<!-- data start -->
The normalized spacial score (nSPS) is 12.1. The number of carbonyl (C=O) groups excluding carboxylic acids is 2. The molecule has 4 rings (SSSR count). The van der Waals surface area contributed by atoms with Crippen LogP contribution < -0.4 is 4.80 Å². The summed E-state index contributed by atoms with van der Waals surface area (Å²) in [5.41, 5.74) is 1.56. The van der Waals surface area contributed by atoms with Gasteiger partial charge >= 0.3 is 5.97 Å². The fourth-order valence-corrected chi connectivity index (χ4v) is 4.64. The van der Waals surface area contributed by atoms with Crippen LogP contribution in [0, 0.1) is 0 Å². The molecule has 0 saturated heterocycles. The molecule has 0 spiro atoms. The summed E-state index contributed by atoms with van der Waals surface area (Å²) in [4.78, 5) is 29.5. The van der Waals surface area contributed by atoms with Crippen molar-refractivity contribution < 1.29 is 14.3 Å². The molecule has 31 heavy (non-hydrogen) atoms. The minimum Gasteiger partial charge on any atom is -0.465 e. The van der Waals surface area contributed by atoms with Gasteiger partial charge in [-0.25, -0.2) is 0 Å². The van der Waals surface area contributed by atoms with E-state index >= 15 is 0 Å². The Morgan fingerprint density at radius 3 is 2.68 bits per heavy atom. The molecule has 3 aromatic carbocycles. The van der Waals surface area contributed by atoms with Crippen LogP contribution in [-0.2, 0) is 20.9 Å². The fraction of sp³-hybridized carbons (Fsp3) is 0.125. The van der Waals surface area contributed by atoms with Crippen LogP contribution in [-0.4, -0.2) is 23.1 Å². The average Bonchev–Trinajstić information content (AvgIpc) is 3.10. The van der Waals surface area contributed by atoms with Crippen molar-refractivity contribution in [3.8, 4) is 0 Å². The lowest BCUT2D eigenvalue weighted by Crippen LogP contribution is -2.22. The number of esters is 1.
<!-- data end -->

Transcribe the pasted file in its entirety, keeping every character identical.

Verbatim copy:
The normalized spacial score (nSPS) is 12.1. The number of carbonyl (C=O) groups excluding carboxylic acids is 2. The molecule has 4 rings (SSSR count). The van der Waals surface area contributed by atoms with Crippen LogP contribution < -0.4 is 4.80 Å². The summed E-state index contributed by atoms with van der Waals surface area (Å²) in [5.41, 5.74) is 1.56. The van der Waals surface area contributed by atoms with Gasteiger partial charge >= 0.3 is 5.97 Å². The fourth-order valence-corrected chi connectivity index (χ4v) is 4.64. The van der Waals surface area contributed by atoms with Crippen LogP contribution in [0, 0.1) is 0 Å². The molecule has 0 saturated heterocycles. The molecule has 0 spiro atoms. The summed E-state index contributed by atoms with van der Waals surface area (Å²) in [4.78, 5) is 29.5. The van der Waals surface area contributed by atoms with Crippen molar-refractivity contribution < 1.29 is 14.3 Å². The molecule has 31 heavy (non-hydrogen) atoms. The minimum Gasteiger partial charge on any atom is -0.465 e. The van der Waals surface area contributed by atoms with Gasteiger partial charge in [-0.25, -0.2) is 0 Å². The van der Waals surface area contributed by atoms with E-state index >= 15 is 0 Å². The Morgan fingerprint density at radius 3 is 2.68 bits per heavy atom. The molecule has 3 aromatic carbocycles. The van der Waals surface area contributed by atoms with Crippen LogP contribution in [-0.2, 0) is 20.9 Å². The fraction of sp³-hybridized carbons (Fsp3) is 0.125. The van der Waals surface area contributed by atoms with Crippen LogP contribution in [-0.4, -0.2) is 23.1 Å². The average Bonchev–Trinajstić information content (AvgIpc) is 3.10. The van der Waals surface area contributed by atoms with Crippen molar-refractivity contribution in [3.8, 4) is 0 Å². The lowest BCUT2D eigenvalue weighted by Crippen LogP contribution is -2.22. The number of esters is 1.